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Kirk Zehnder of Earnest Machine

Meet Kirk Zehnder, president and CEO of Earnest Machine.
What is Earnest Machine?
We are a wholesale industrial distributor of nuts and bolts, yes, literally. We import large diameter, high-strength, high-quality fasteners and sell through distributors throughout North America and Europe. We are focused on providing excellent customer service and an excellent customer experience. 
How did you come to be an entrepreneur?
I have always had an entrepreneurial style to my life. The combination of being curious and questioning convention probably forced me into being my own boss. I did the t-shirt business for a while, had a brief stint in custom furniture and produced an independent film. My role at Earnest has been part renovator and part entrepreneur.
Why did you start your business? 
My grandfather started the business in 1948 and my father (plus other family) ran it since the '70s. I closed my production company in 2001, got married and needed a job. I convinced my dad to hire me and in 2002 I began as the marketing guy. I thought it was going to be temporary and in less than six months I was all in and started renovating the business by taking it down to the studs. The business had so much potential and it just needed a plan. So, while the company is 64 years old, it has the energy of a start-up. 
What resources/organizations here did you take advantage of and how did they help?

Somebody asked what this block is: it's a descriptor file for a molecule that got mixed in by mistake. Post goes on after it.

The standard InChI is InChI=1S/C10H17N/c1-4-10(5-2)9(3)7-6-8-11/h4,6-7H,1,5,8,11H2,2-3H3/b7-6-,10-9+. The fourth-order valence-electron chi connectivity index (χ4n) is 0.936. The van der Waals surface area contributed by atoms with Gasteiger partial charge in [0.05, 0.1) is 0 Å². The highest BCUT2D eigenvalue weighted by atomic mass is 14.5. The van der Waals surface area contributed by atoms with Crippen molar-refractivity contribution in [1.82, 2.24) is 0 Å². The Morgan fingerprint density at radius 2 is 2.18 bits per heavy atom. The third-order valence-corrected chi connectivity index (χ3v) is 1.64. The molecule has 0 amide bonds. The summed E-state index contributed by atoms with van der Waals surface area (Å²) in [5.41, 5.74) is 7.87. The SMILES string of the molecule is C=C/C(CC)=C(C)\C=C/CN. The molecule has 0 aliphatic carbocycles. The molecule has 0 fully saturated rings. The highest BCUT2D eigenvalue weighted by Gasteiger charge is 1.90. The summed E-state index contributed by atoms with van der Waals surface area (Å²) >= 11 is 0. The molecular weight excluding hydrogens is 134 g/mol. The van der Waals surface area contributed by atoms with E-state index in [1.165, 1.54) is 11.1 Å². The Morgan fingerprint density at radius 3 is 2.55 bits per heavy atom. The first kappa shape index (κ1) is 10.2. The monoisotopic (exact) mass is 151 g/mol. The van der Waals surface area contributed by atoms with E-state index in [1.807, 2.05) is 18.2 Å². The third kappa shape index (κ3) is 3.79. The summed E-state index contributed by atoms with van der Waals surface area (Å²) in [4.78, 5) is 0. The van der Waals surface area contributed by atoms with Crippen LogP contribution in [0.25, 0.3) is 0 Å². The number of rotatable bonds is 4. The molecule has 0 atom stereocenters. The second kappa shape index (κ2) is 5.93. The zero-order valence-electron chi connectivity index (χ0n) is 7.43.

I joined the Cleveland chapter of Entrepreneur’s Organization (EO) and was immediately connected to a group of business owners who were my peers. There were so many things I didn’t know and I can admit it, I was afraid to ask. EO members have helped me build a better business, be a better leader and expanded my awareness how much I don’t know.
What are some of the advantages to doing business in Cleveland?
Cleveland is inherently authentic and when we decide to do something, we do it because we believe in it.
What advice would you give to someone starting a company here?
Get connected to people who are doing the same thing and ask as many questions as you can. 
Can you share a funny or amazing entrepreneurial experience with our readers?
I heard a local CEO of a billion-dollar company talk about his experience. I was so engaged by it that I called his office and suggested that we get together to talk. Six weeks later I spent an hour with him in his office. I took a lot of notes. 
What inspires you?
People who challenge the status quo of anything.  
What companies or founders do you admire and why?
I really admire companies like Apple, Starbucks and Zappos because they are focused on delivering an excellent customer experience and boldly do it in commoditized markets. 
What’s next for you and your company?
My focus is on building a team of only A players that can deliver great customer experiences, while creating simple systems that increase our capacities to grow.

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